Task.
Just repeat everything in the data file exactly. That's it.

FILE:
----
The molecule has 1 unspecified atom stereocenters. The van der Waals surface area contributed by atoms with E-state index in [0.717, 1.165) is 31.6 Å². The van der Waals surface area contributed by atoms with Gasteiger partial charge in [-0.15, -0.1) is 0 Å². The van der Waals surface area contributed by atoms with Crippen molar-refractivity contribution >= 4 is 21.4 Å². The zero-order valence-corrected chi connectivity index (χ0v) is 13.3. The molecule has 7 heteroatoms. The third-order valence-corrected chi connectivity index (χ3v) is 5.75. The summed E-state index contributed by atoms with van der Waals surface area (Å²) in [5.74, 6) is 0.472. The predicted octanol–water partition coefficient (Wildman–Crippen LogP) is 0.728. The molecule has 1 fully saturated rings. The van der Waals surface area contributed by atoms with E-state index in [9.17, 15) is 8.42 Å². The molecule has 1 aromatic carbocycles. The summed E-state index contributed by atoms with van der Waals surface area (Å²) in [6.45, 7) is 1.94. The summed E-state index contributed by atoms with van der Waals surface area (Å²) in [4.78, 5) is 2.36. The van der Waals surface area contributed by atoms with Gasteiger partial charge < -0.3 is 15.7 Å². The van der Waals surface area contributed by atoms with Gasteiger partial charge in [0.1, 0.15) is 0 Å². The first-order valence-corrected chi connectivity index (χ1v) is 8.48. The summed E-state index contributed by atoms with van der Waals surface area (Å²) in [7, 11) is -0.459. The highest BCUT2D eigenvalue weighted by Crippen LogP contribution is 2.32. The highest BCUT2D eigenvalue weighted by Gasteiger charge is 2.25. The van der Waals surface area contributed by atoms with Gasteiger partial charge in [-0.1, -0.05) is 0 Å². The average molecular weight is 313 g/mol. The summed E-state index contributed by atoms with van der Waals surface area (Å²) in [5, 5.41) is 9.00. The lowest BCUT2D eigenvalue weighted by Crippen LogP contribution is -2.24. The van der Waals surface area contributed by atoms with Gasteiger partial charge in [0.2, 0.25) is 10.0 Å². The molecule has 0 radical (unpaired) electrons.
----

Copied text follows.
The molecule has 1 unspecified atom stereocenters. The van der Waals surface area contributed by atoms with E-state index in [0.717, 1.165) is 31.6 Å². The van der Waals surface area contributed by atoms with Gasteiger partial charge in [-0.15, -0.1) is 0 Å². The van der Waals surface area contributed by atoms with Crippen molar-refractivity contribution >= 4 is 21.4 Å². The zero-order valence-corrected chi connectivity index (χ0v) is 13.3. The molecule has 7 heteroatoms. The third-order valence-corrected chi connectivity index (χ3v) is 5.75. The summed E-state index contributed by atoms with van der Waals surface area (Å²) in [5.74, 6) is 0.472. The predicted octanol–water partition coefficient (Wildman–Crippen LogP) is 0.728. The molecule has 1 fully saturated rings. The van der Waals surface area contributed by atoms with E-state index in [9.17, 15) is 8.42 Å². The molecule has 1 aromatic carbocycles. The summed E-state index contributed by atoms with van der Waals surface area (Å²) in [6.45, 7) is 1.94. The summed E-state index contributed by atoms with van der Waals surface area (Å²) in [4.78, 5) is 2.36. The van der Waals surface area contributed by atoms with Gasteiger partial charge < -0.3 is 15.7 Å². The van der Waals surface area contributed by atoms with Gasteiger partial charge in [0.1, 0.15) is 0 Å². The first-order valence-corrected chi connectivity index (χ1v) is 8.48. The summed E-state index contributed by atoms with van der Waals surface area (Å²) in [7, 11) is -0.459. The highest BCUT2D eigenvalue weighted by Crippen LogP contribution is 2.32. The highest BCUT2D eigenvalue weighted by Gasteiger charge is 2.25. The van der Waals surface area contributed by atoms with Gasteiger partial charge in [-0.1, -0.05) is 0 Å². The average molecular weight is 313 g/mol. The summed E-state index contributed by atoms with van der Waals surface area (Å²) in [5, 5.41) is 9.00. The lowest BCUT2D eigenvalue weighted by Crippen LogP contribution is -2.24. The van der Waals surface area contributed by atoms with Gasteiger partial charge in [0.2, 0.25) is 10.0 Å². The molecule has 0 radical (unpaired) electrons.